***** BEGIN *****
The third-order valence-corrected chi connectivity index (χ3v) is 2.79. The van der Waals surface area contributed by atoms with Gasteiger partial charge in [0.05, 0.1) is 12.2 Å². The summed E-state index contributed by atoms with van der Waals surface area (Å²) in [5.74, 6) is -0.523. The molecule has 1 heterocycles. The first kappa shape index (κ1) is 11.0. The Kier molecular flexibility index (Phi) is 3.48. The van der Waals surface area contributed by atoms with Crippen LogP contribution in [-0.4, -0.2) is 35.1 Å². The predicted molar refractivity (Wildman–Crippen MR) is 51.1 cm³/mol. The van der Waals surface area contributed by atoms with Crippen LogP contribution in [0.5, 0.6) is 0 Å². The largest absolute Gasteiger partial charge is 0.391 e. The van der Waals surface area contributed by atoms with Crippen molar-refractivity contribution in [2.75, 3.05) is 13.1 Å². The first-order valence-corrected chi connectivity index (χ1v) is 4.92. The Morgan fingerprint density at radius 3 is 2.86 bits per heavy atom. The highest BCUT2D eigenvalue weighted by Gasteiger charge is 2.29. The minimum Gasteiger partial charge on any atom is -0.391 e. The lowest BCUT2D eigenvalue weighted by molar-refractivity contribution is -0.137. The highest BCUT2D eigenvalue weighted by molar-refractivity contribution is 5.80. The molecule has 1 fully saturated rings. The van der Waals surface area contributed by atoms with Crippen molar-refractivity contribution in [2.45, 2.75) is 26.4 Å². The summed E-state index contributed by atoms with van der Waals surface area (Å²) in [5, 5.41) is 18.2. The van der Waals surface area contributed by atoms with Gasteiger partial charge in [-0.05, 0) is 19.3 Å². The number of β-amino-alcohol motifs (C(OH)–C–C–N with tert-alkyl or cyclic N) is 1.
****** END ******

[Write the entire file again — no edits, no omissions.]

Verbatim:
The third-order valence-corrected chi connectivity index (χ3v) is 2.79. The van der Waals surface area contributed by atoms with Gasteiger partial charge in [0.05, 0.1) is 12.2 Å². The summed E-state index contributed by atoms with van der Waals surface area (Å²) in [5.74, 6) is -0.523. The molecule has 1 heterocycles. The first kappa shape index (κ1) is 11.0. The Kier molecular flexibility index (Phi) is 3.48. The van der Waals surface area contributed by atoms with Crippen LogP contribution in [-0.4, -0.2) is 35.1 Å². The predicted molar refractivity (Wildman–Crippen MR) is 51.1 cm³/mol. The van der Waals surface area contributed by atoms with Crippen LogP contribution in [0.5, 0.6) is 0 Å². The largest absolute Gasteiger partial charge is 0.391 e. The van der Waals surface area contributed by atoms with Crippen molar-refractivity contribution in [2.75, 3.05) is 13.1 Å². The first-order valence-corrected chi connectivity index (χ1v) is 4.92. The Morgan fingerprint density at radius 3 is 2.86 bits per heavy atom. The highest BCUT2D eigenvalue weighted by Gasteiger charge is 2.29. The minimum Gasteiger partial charge on any atom is -0.391 e. The lowest BCUT2D eigenvalue weighted by molar-refractivity contribution is -0.137. The highest BCUT2D eigenvalue weighted by molar-refractivity contribution is 5.80. The molecule has 1 fully saturated rings. The van der Waals surface area contributed by atoms with Crippen molar-refractivity contribution in [2.45, 2.75) is 26.4 Å². The summed E-state index contributed by atoms with van der Waals surface area (Å²) in [5, 5.41) is 18.2. The van der Waals surface area contributed by atoms with Gasteiger partial charge in [-0.05, 0) is 19.3 Å². The number of β-amino-alcohol motifs (C(OH)–C–C–N with tert-alkyl or cyclic N) is 1.